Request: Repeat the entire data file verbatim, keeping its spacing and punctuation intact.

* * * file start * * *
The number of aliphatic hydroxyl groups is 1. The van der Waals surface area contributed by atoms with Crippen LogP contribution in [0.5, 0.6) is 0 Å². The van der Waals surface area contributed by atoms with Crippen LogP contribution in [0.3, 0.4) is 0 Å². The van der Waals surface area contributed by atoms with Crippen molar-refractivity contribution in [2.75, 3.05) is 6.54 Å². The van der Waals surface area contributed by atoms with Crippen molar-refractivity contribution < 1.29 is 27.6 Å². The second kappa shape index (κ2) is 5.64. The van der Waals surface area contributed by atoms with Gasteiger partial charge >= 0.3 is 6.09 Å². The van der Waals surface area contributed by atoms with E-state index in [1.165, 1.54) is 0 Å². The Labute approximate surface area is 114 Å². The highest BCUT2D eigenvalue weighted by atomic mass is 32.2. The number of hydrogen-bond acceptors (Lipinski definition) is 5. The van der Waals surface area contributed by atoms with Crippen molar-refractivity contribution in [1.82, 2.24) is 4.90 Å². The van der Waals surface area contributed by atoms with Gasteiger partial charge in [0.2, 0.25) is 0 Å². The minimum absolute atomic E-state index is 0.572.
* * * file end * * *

The number of aliphatic hydroxyl groups is 1. The van der Waals surface area contributed by atoms with Crippen LogP contribution in [0.5, 0.6) is 0 Å². The van der Waals surface area contributed by atoms with Crippen LogP contribution in [0.3, 0.4) is 0 Å². The van der Waals surface area contributed by atoms with Crippen molar-refractivity contribution in [2.75, 3.05) is 6.54 Å². The van der Waals surface area contributed by atoms with Crippen molar-refractivity contribution < 1.29 is 27.6 Å². The second kappa shape index (κ2) is 5.64. The van der Waals surface area contributed by atoms with Gasteiger partial charge >= 0.3 is 6.09 Å². The van der Waals surface area contributed by atoms with E-state index in [1.165, 1.54) is 0 Å². The Labute approximate surface area is 114 Å². The highest BCUT2D eigenvalue weighted by atomic mass is 32.2. The number of hydrogen-bond acceptors (Lipinski definition) is 5. The van der Waals surface area contributed by atoms with Crippen molar-refractivity contribution in [1.82, 2.24) is 4.90 Å². The van der Waals surface area contributed by atoms with Gasteiger partial charge in [0.2, 0.25) is 0 Å². The minimum absolute atomic E-state index is 0.572.